Even for that respected exhibition hall the show was a success. We were told that almost 8000 people visited the exhibition within the first 9 days. We were asked to prolong for another 2 weeks free of charge for the venue (that never happened before). I believe it was a new breakthrough for watercolor in Russia that shows a growing interest for our beloved medium.

 Big Picture for 4 artists - 2m70 cm

List of participated artists:
Russian part: Oktai Alirzayev, Tatiana Anisimova, Evgeny Antonenkov, Elena Bazanova, Alexander Vyazmenskiy, Igor Glazov, Galina Gomzina, Dmitriy Dergounov, Eugeny Doubitskiy, Nina Diakova, Anatoliy Zasidkevitch, Ekaterina Ziuzina, Ilya Ibryaev, Anna Ivanova, Lattif Kazbekov, Alexander Karpan, Anna Kozhina, Konstantin Kuzema, Ekaterina Kuznetsova, Maria Kourbatova, Sergey Kourbatov, Alina Lesova, Anna Mikhailova, Igor Mosiychuck, Nadezhda Nickolayeva, Viktor Novotny, Sabit Nourimov, Oleg Pomerantsev, Vladimir Proshkin, Konstantin Sterkhov,  Vladimir Roumyantsev, Neena Ryzhykova, Alexander Saikov, Andrey Sklyarenko, Aleksey Talashiuk, Sergey Temerev, Anna Tereshenkova, Olga Shakleina, Olga Shayunova, Oleg Shirinkin, Alexander Votsmoush, Oleg Yakhnin

 Joseph Zbukvic. Coffee Time. 35x55 cm 2013

 International part: Linda Baker, Janine Gallizia, Ginzburg Maria, Eugen Gorean, Jayson Yeoh, Joe Dowden F., Zhou Tianya, Jozeph Zbukvic, Stanislaw Zoladz, Liu Yi, Amit Kapoor, Alvaro Castagnet, LOK Kerk Hwang, Direk Kingnok, Eugen Chisnicean, Kathleen Conover, Marja Koskiniemi, La Fe, Piet Lap, EGLE LIPEIKAITE, Laurin McCracken, Angus McEvan, Milind Mulick, Atanas Matsoureff, Samir Mondal, Yuko Nagayama, Barbara Nechis, Ted Nuttal, Valentina Nasi, Tansu Ozmen, Ong Kim Seng, David Poxon, George Politis, Victoria Prischedko, Prafull Sawant, Igor Sava, John Salminen, Xavier Swolfs, Nicholas Simmons, Tan Suz Chiang, Keiko Tanabe, Alexander Talalim, David Taylor, Robert Wade, Maikki Haappala, Chien Chung-Wei, Thomas Schaller, John Yardley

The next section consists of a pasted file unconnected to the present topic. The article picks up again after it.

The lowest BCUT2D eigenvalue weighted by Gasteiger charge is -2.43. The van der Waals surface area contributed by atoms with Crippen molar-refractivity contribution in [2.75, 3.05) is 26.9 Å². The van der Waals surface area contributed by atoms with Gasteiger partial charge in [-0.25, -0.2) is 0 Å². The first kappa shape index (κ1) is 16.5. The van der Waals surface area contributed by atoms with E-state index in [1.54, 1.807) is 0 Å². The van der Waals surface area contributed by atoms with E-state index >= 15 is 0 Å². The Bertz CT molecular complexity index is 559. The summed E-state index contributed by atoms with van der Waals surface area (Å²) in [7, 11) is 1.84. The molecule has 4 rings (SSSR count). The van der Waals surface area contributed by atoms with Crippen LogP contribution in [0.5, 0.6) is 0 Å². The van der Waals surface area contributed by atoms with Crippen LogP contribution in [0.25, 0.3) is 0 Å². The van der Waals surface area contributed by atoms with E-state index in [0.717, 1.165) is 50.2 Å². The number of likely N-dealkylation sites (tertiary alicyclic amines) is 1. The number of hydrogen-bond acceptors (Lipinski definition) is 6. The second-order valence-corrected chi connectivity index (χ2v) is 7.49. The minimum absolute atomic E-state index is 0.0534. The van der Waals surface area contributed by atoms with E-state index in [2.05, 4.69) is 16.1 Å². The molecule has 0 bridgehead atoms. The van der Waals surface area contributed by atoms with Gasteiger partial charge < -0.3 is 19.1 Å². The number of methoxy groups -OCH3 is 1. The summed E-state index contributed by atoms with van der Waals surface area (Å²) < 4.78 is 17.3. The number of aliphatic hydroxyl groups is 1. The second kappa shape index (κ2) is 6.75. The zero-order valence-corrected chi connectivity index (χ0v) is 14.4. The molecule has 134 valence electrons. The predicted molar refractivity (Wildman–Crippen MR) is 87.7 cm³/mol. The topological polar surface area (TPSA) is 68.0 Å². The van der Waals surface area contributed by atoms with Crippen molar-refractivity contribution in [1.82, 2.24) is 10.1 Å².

I am honored to send 3 of my paintings to Invitational exhibition Re-Interpretation 2015 in China where I will again share the walls with great contemporary artists from around the world.

 Just opened...

 Liu Yi, Xidan Chen, Direk Kingnok, Prafull Sawant, David Poxon,
Atanas Matsoureff, Atanour Dougan, George Politis, Fabio Cembranelli,
Keiko Tanabe, Victoria Pricshedko, Stanislaw Zoladz, Samir Mondal,
Pablo Ruben, Chin Li, Mika Toronen, Michal Jascevic, and many more...

 Konstantin Sterkhov. Off The Office, Dubai. 55x75 cm. 2013

  Konstantin Sterkhov. The Time Is Now, London. 55x75 cm. 2015

 Konstantin Sterkhov. Let the World Wait... and I Will Keep Reading. 55x75 cm. 2014

Friday, March 13, 2015

My New Demo Works

Salutating to Spring... All paintings half-Imperial size 35x55 cm. All demos have been painted in 2015

K. Sterkhov. White On White, 55x35 cm

 K. Sterkhov. White Rose, 35x55 cm

 K. Sterkhov. Summer Window, 35x55 cm

 K. Sterkhov. In The Wind, 35x55 cm

K. Sterkhov. Touch Of Pink, 35x55 cm

Friday, February 27, 2015

Competition Nature In The City - Hahnemuhle

Looking for green oasis – painting competition on “Nature in the City” starts